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France has backed a proposal made by Saad Hariri, Lebanon’s former prime minister, to end a deadlock preventing the formation of a cabinet to lead the nation out of its worst crisis since the 1975-1990 civil war, AFP reports.

Paris has been pressing Lebanese politicians to form a government quickly but the process hit a logjam over a demand by Lebanon’s two main Shia parties that they name several ministers, including the finance minister.

Hariri proposed in a statement on Tuesday that prime minister-designate Mustapha Adib, a Sunni Muslim under Lebanon’s system of power-sharing, name an “independent” Shia candidate to the finance portfolio.

It was not immediately clear whether the two main Shia groups, Hezbollah and its ally, the Amal Movement, would back Hariri’s idea. Pro-Hezbollah newspaper Al-Akhbar was critical of the proposal.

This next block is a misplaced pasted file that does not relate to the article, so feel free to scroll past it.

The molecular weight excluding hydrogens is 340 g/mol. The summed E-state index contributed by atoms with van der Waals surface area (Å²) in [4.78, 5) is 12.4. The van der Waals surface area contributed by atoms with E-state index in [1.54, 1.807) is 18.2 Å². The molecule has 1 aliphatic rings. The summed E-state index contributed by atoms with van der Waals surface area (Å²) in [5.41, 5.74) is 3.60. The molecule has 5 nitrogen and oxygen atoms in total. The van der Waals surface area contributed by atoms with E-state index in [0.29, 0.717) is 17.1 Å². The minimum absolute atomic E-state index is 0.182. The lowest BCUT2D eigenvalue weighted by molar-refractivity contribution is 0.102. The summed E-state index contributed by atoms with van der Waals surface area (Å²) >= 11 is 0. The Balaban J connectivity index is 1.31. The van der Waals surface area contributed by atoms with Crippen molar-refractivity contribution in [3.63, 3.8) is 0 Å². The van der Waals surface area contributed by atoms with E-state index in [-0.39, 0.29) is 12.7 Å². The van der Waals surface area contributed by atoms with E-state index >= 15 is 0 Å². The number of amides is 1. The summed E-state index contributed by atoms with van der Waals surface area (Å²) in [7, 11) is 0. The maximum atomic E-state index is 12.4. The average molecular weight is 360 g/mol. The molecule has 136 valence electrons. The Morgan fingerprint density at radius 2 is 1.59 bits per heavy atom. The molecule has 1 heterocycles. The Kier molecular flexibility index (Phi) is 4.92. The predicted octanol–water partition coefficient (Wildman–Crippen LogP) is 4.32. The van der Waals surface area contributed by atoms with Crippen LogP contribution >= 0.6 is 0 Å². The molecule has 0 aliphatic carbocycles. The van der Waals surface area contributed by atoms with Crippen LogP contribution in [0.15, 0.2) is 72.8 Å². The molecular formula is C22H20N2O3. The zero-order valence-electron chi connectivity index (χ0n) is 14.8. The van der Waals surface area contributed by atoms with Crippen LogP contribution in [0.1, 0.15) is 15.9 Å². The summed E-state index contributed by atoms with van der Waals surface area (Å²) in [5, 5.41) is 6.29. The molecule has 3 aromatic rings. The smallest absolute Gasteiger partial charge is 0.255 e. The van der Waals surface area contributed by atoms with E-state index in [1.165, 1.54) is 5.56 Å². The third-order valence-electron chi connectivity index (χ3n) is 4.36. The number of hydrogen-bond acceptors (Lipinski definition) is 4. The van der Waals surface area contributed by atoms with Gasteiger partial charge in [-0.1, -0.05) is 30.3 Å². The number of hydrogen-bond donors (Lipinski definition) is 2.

The French Foreign Ministry welcomed on Wednesday the “courageous declaration” by Hariri. “This declaration represents an opening and all parties should understand its importance so that a government of mission can now be established,” it said.

France had said on Tuesday Lebanon risked collapse if politicians did not form a cabinet quickly after they missed a mid-September deadline agreed with Paris.

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